Well that's polite of him. Apparently men in Denmark don't wear clothes at all.
According to the Universala Vortaro: [Esperanto français, English, Deutsch, русский, polski.]
port' porter | pack, carry | tragen | носить | nosić.
According to English Wiktionary:
From Italian portare.
"It's from Latin portō".
In Swedish (my native language), "(att) bära" can mean
- to carry; to lift and transport anywhere else
- to wear; e.g. a piece of clothing or jewelery
among other things, and you understand from context which one it is.
It actually seems to correspond rather well with the Italian portare
(and when I looked it up, the Swedish word seems to be distantly related to what in English is called "burden", but that's just my speculations).
So, in short, I guess we should be able to say something along the lines of
"Li portas pupon, kaj lia pupo portas ĉemizon kaj pantalonon."
and we have no idea of whether the doll wears the shirt-and-trousers, or carries the shirt-and-trousers (while we, or at least I, can assume that he's just carrying the doll). ;-)
Aditionally to the already mentioned "surporti", you can also use "surhavi" to express "to wear" without the ambiguity of "porti", which can mean "to wear" or "to carry". Some recommend to avoid "porti", unless you actually mean "to carry" and to not use it in its "to wear" meaning.
Some recommend to avoid "porti", unless you actually mean "to carry" and to not use it in its "to wear" meaning.
Let's name names. Nobody worth listening to recommends this. Many languages - including Esperanto - do just fine with this so-called "ambiguity."
Edit: I regret my choice of words above. It's possible to have deep respect for someone while disagreeing with them on a certain point. As reflected in the conversation below, I believe the person mentioned is mistaken - no matter how persistently she pushes this personal idea. When someone has a personal idea, they should present it as a personal idea - or people should not listen to them on that point.
Let's name names.
If I've understood her correctly (of which I'm not completely sure), Katalin Kováts teaches to use "surhavi" when one wants to express "wear" and to only use "porti" to express "carry". (Paraphrased, as the lesson in question was itself in Esperanto and used images of people wearing or carrying various pieces of clothing, so the corresponding English verbs weren't even mentioned.) I can try to check with her, whether I understood her correctly.
[...] iuj preferas eviti tiun sencon, kaj uzas nur "surhavi"
(Off course, that just means that these unidentified "some" themselves avoid it for that meaning. That some recommend to avoid it, was my interpretation given Katalin's teachings.)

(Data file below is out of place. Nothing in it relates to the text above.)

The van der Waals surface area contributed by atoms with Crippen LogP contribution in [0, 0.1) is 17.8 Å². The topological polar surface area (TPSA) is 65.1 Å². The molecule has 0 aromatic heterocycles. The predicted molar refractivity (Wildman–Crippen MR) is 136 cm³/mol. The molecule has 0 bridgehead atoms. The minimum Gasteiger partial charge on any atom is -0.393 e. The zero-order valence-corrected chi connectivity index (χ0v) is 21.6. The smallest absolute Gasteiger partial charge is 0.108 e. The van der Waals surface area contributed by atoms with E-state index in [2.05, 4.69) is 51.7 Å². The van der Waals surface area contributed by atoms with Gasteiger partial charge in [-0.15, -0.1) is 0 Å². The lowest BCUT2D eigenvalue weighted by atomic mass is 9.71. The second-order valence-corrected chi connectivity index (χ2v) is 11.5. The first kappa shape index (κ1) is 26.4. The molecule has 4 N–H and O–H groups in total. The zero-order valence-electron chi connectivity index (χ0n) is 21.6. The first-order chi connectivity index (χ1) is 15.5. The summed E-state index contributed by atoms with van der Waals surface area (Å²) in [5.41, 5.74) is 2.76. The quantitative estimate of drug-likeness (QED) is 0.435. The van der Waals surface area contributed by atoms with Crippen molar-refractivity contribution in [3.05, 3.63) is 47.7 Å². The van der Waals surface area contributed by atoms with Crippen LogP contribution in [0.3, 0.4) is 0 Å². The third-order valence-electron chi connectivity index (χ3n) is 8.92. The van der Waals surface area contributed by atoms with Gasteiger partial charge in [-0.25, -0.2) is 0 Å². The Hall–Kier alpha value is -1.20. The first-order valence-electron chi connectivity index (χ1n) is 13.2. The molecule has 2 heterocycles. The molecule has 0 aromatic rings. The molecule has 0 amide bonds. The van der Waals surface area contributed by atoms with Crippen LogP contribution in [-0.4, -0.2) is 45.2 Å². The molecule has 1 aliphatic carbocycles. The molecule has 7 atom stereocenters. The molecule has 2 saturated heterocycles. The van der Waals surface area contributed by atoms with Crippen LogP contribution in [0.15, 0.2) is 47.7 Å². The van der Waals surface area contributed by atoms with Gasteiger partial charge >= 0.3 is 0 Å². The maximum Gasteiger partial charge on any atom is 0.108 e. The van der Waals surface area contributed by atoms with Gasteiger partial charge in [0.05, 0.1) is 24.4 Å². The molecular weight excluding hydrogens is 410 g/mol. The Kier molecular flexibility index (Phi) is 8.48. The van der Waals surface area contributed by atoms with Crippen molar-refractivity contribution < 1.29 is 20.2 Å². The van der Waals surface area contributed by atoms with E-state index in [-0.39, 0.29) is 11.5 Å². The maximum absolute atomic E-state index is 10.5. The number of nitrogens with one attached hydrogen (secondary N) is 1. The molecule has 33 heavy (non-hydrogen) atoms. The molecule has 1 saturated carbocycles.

Many languages - including Esperanto - do just fine with this so-called "ambiguity."
I certainly wasn't claiming they don't.
But why do you call it a "so-called" ambiguity? What would be an example of a true ambiguity?
I'm not sure who Robin is (and I can't open the link), but I knew when you said "some people" here that you meant Katalin. She's really the only one.
Here's something Lee Miller posted int he facebook group on this very topic recently:
One thing I want to emphasize in this thread, before it disappears in Facebook, is that "porti" is the original, standard term for both "to wear" and "to carry". "Surhavi" means "to have on."
When you're talking about clothing, both "porti" and surhavi" are correct:
- Hodiaŭ mi portas bluan ĉemizon.
- Hodiaŭ mi surhavas bluan ĉemizon.
Both "porti" and "surhavi" are broader in meaning than English "to wear". But both are correct, in context, for English "to wear".
"Porti" does NOT only mean "to carry (i.e., something in your hand)." As I said earlier in this thread, the verb follows the French model of "porter". And very few French people have been confused during the past few centuries about whether they're carrying something, or wearing an article of clothing.
Esperanto usage doesn't map directly onto English usage, and this is a great example of how the two languages differ.
The information is out there. It's not that difficult to read ahead and have your questions answered.
Borrow a book from the library. Many libraries have books about Esperanto, even if you have to use inter-library loan.
Bring up a PDF of an Esperanto book on your phone or e-book reader.